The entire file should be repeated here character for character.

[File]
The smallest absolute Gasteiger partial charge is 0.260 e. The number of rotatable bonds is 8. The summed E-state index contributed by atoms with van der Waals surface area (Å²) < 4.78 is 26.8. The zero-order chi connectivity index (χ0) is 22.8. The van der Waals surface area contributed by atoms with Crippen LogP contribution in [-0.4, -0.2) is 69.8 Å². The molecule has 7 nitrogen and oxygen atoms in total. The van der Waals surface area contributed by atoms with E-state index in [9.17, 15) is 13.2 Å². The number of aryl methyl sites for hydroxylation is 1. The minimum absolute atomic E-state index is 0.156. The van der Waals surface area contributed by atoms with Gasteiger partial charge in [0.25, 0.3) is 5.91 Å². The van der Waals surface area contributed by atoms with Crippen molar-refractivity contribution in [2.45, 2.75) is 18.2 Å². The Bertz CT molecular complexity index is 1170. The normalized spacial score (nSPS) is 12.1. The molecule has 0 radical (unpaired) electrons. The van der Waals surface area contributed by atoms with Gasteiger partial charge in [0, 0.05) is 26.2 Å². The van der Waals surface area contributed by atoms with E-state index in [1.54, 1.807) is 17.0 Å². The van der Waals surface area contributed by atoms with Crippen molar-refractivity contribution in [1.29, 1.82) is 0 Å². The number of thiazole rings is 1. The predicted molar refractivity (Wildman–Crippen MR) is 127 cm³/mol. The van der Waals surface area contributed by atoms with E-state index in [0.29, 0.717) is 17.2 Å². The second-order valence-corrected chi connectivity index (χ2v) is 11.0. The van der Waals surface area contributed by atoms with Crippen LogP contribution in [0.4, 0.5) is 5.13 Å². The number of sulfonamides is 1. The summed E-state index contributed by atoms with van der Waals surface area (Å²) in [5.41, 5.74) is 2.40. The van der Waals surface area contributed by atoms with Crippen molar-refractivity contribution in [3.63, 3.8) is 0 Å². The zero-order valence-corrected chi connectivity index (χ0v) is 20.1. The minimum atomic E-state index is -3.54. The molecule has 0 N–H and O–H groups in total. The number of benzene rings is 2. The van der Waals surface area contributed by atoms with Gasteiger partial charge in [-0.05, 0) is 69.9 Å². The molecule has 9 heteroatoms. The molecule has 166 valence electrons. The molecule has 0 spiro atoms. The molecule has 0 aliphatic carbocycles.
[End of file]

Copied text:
The smallest absolute Gasteiger partial charge is 0.260 e. The number of rotatable bonds is 8. The summed E-state index contributed by atoms with van der Waals surface area (Å²) < 4.78 is 26.8. The zero-order chi connectivity index (χ0) is 22.8. The van der Waals surface area contributed by atoms with Crippen LogP contribution in [-0.4, -0.2) is 69.8 Å². The molecule has 7 nitrogen and oxygen atoms in total. The van der Waals surface area contributed by atoms with E-state index in [9.17, 15) is 13.2 Å². The number of aryl methyl sites for hydroxylation is 1. The minimum absolute atomic E-state index is 0.156. The van der Waals surface area contributed by atoms with Gasteiger partial charge in [0.25, 0.3) is 5.91 Å². The van der Waals surface area contributed by atoms with Crippen molar-refractivity contribution in [2.45, 2.75) is 18.2 Å². The Bertz CT molecular complexity index is 1170. The normalized spacial score (nSPS) is 12.1. The molecule has 0 radical (unpaired) electrons. The van der Waals surface area contributed by atoms with Gasteiger partial charge in [0, 0.05) is 26.2 Å². The van der Waals surface area contributed by atoms with E-state index in [1.54, 1.807) is 17.0 Å². The van der Waals surface area contributed by atoms with Crippen molar-refractivity contribution in [1.29, 1.82) is 0 Å². The number of thiazole rings is 1. The predicted molar refractivity (Wildman–Crippen MR) is 127 cm³/mol. The van der Waals surface area contributed by atoms with E-state index in [0.29, 0.717) is 17.2 Å². The second-order valence-corrected chi connectivity index (χ2v) is 11.0. The van der Waals surface area contributed by atoms with Crippen LogP contribution in [0.4, 0.5) is 5.13 Å². The number of sulfonamides is 1. The summed E-state index contributed by atoms with van der Waals surface area (Å²) in [5.41, 5.74) is 2.40. The van der Waals surface area contributed by atoms with Crippen molar-refractivity contribution in [3.63, 3.8) is 0 Å². The zero-order valence-corrected chi connectivity index (χ0v) is 20.1. The minimum atomic E-state index is -3.54. The molecule has 0 N–H and O–H groups in total. The number of benzene rings is 2. The van der Waals surface area contributed by atoms with Gasteiger partial charge in [-0.05, 0) is 69.9 Å². The molecule has 9 heteroatoms. The molecule has 166 valence electrons. The molecule has 0 spiro atoms. The molecule has 0 aliphatic carbocycles.